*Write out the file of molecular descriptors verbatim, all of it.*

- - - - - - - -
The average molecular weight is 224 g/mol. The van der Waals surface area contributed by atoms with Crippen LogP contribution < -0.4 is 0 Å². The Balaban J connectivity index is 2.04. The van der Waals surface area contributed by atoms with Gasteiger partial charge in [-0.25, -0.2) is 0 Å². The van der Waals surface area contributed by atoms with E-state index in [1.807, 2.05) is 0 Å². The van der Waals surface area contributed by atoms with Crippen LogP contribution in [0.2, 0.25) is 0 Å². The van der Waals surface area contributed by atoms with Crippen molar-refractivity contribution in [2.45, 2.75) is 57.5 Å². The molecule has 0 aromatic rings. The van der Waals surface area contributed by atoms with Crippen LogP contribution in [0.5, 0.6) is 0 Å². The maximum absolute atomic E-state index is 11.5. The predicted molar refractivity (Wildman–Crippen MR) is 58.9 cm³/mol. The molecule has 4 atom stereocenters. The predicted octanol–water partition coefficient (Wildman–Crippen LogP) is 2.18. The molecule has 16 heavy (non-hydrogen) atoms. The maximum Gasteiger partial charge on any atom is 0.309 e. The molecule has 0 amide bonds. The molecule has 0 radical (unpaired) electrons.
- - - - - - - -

The average molecular weight is 224 g/mol. The van der Waals surface area contributed by atoms with Crippen LogP contribution < -0.4 is 0 Å². The Balaban J connectivity index is 2.04. The van der Waals surface area contributed by atoms with Gasteiger partial charge in [-0.25, -0.2) is 0 Å². The van der Waals surface area contributed by atoms with E-state index in [1.807, 2.05) is 0 Å². The van der Waals surface area contributed by atoms with Crippen LogP contribution in [0.2, 0.25) is 0 Å². The van der Waals surface area contributed by atoms with Crippen molar-refractivity contribution in [2.45, 2.75) is 57.5 Å². The molecule has 0 aromatic rings. The van der Waals surface area contributed by atoms with Crippen LogP contribution in [0.5, 0.6) is 0 Å². The maximum absolute atomic E-state index is 11.5. The predicted molar refractivity (Wildman–Crippen MR) is 58.9 cm³/mol. The molecule has 4 atom stereocenters. The predicted octanol–water partition coefficient (Wildman–Crippen LogP) is 2.18. The molecule has 16 heavy (non-hydrogen) atoms. The maximum Gasteiger partial charge on any atom is 0.309 e. The molecule has 0 amide bonds. The molecule has 0 radical (unpaired) electrons.